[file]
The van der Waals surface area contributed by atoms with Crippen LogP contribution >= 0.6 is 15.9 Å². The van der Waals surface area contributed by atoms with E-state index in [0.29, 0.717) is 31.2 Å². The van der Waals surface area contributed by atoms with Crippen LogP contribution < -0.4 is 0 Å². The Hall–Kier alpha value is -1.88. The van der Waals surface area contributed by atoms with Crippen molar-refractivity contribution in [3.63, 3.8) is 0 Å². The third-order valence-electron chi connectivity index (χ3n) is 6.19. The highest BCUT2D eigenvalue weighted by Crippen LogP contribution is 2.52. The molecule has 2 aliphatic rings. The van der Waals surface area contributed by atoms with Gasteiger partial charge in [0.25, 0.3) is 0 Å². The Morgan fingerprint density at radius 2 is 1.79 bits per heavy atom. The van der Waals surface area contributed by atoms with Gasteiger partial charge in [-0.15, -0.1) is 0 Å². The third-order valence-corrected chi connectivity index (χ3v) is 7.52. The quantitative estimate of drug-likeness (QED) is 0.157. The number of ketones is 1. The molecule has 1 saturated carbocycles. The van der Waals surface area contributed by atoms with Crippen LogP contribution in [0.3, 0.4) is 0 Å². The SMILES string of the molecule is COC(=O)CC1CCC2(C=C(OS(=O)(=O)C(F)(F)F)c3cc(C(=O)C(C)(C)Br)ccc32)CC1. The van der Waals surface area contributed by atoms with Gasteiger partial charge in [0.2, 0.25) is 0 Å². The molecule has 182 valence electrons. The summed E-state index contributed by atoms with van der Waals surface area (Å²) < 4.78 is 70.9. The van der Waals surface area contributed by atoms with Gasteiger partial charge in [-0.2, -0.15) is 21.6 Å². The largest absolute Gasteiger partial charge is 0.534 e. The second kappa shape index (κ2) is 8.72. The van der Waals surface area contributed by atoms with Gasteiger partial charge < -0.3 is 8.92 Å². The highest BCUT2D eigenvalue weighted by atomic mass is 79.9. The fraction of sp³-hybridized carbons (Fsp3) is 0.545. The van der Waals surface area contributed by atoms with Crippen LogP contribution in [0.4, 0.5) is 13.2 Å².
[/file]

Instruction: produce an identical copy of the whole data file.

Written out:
The van der Waals surface area contributed by atoms with Crippen LogP contribution >= 0.6 is 15.9 Å². The van der Waals surface area contributed by atoms with E-state index in [0.29, 0.717) is 31.2 Å². The van der Waals surface area contributed by atoms with Crippen LogP contribution < -0.4 is 0 Å². The Hall–Kier alpha value is -1.88. The van der Waals surface area contributed by atoms with Crippen molar-refractivity contribution in [3.63, 3.8) is 0 Å². The third-order valence-electron chi connectivity index (χ3n) is 6.19. The highest BCUT2D eigenvalue weighted by Crippen LogP contribution is 2.52. The molecule has 2 aliphatic rings. The van der Waals surface area contributed by atoms with Gasteiger partial charge in [0.25, 0.3) is 0 Å². The Morgan fingerprint density at radius 2 is 1.79 bits per heavy atom. The van der Waals surface area contributed by atoms with Gasteiger partial charge in [-0.15, -0.1) is 0 Å². The third-order valence-corrected chi connectivity index (χ3v) is 7.52. The quantitative estimate of drug-likeness (QED) is 0.157. The number of ketones is 1. The molecule has 1 saturated carbocycles. The van der Waals surface area contributed by atoms with Crippen LogP contribution in [0.3, 0.4) is 0 Å². The SMILES string of the molecule is COC(=O)CC1CCC2(C=C(OS(=O)(=O)C(F)(F)F)c3cc(C(=O)C(C)(C)Br)ccc32)CC1. The van der Waals surface area contributed by atoms with Gasteiger partial charge in [0.2, 0.25) is 0 Å². The molecule has 182 valence electrons. The summed E-state index contributed by atoms with van der Waals surface area (Å²) < 4.78 is 70.9. The van der Waals surface area contributed by atoms with Gasteiger partial charge in [-0.2, -0.15) is 21.6 Å². The largest absolute Gasteiger partial charge is 0.534 e. The second kappa shape index (κ2) is 8.72. The van der Waals surface area contributed by atoms with Gasteiger partial charge < -0.3 is 8.92 Å². The highest BCUT2D eigenvalue weighted by atomic mass is 79.9. The fraction of sp³-hybridized carbons (Fsp3) is 0.545. The van der Waals surface area contributed by atoms with Crippen LogP contribution in [0.4, 0.5) is 13.2 Å².